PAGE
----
Alphabet Soup - CNAME, SPF, and DKIM on your DNS - pt. 1. CNAME

Community Manager
Community Manager

There seems to be a lot of confusion about what these are and what they do, so I thought I would do a little post on it to try and clear it up.  Let's look at CNAMEs first.


CNAME is short for "canonical name" and if you look it up on Wikipedia, they define it like this:


A Canonical Name record (abbreviated as CNAME record) is a type of resource record in the Domain Name System (DNS) used to specify that a domain name is an alias for another domain, the "canonical" domain.


OK, great, but what does that mean?  Here's how I picture it in my imagination.


Imagine that the internet is some sort of vast, mind-boggling library, and the DNS is a kind of reference desk for a given section defined by a domain, such as your company's domain.  So a browser walks up to the reference desk/DNS at and says, "Could you help me?  I'm looking for this resource - it says it's located in '' but I don't see a 'pages' shelf in this section." 


The DNS/reference librarian looks up '' in their directory, sees the CNAME record, and points across the way to a reference desk over in the Marketo section.  "Ah, yes," says the librarian, "go ask over in the Marketo section and they should be able to help you find the resource you are looking for."


This is true of both the landing page CNAME and the email tracking link CNAME.  The main difference between the two is that when you go over to the Marketo desk for the email tracking link, it makes a note in its log that you clicked a link in an email before it takes you to the page.


So how does setting up CNAMEs contribute to deliverability?  It has to do with unifying the information you are presenting to your customer.  If your email says "" in the From line, but all the links inside the email point to "", and those links take them to webpages on "", that doesn't look quite right.  An email security program that is on guard against spoofing might decide that email looks too sketchy to send to the inbox.  Also, the person receiving the email might have a similar reaction - "Why does the From line have a different domain than the links in the email?  Is this legit?" - and they could junk it or even report it just to be sure.  But with CNAMEs, your email has "" in the From line, the email links all say "" and the landing pages are all on "", so your company's identity is retained throughout the communication.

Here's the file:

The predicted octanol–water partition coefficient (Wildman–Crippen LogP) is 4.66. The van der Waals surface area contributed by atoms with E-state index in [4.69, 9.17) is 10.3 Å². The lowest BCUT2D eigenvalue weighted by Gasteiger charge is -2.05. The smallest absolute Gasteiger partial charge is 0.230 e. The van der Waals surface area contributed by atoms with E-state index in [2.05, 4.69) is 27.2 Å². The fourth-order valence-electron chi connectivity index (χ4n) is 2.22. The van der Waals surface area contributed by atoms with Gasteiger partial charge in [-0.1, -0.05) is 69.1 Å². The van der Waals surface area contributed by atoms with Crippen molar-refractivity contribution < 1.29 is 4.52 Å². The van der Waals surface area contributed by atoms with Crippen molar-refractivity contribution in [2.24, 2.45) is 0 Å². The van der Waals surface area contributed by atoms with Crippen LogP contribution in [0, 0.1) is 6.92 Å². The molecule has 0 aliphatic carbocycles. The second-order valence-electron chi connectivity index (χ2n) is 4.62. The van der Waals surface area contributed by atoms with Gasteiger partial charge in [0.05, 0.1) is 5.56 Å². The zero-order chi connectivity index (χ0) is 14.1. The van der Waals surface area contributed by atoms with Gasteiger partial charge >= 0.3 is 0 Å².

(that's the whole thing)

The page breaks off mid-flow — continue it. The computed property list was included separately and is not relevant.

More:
A common mistake I see is that people try to set up SPF and DKIM for their CNAMEs - don't do this.  SPF and DKIM should not be set up for your CNAME domains, they should be set up for any domain you intend to use after the '@' in your From and Reply-To addresses.  I'll go over SPF and DKIM and what they do in my next post.

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Hi Roxann,

Thanks for this.

Could you also please add the role of whitelisting in this series ? More specifically, we had some customer questions about the potential risks of identity theft with so many white listed addresses. in other terms, once I have whitelisted all these addresses, what would happen if tomorrow, one of them did no longer belong to Marketo ?


Community Manager

Hello Gregoire,

I can do a post addressing whitelisting options - I do think that would be useful.  My short answer to people who are concerned about whitelisting a broad range of IP would be to whitelist the return-path instead.  I address this briefly in this post, and I'm happy to answer questions about it if you have any.


Level 10 - Community Moderator

An email security program that is on guard against spoofing might decide that email looks too sketchy to send to the inbox.

In reality, this is a rare-to-never occurrence. And it should be noted that a (single) tracking domain will only match one of your header domains and no others, so non-matching header and link domains are unavoidable.

and those links take them to webpages on ""

The chance that a mail scanner is chasing JS redirects is vanishingly small, for reasons noted elsewhere.

But the human factor, as you mention, can make someone more likely to click (and even than they would be to click I am not aware of real-world research on this, but at least it does not contrast with technical reality!

Community Manager

I agree that the human factor is much more significant than the possibility that an email security program might take exception to the mismatch.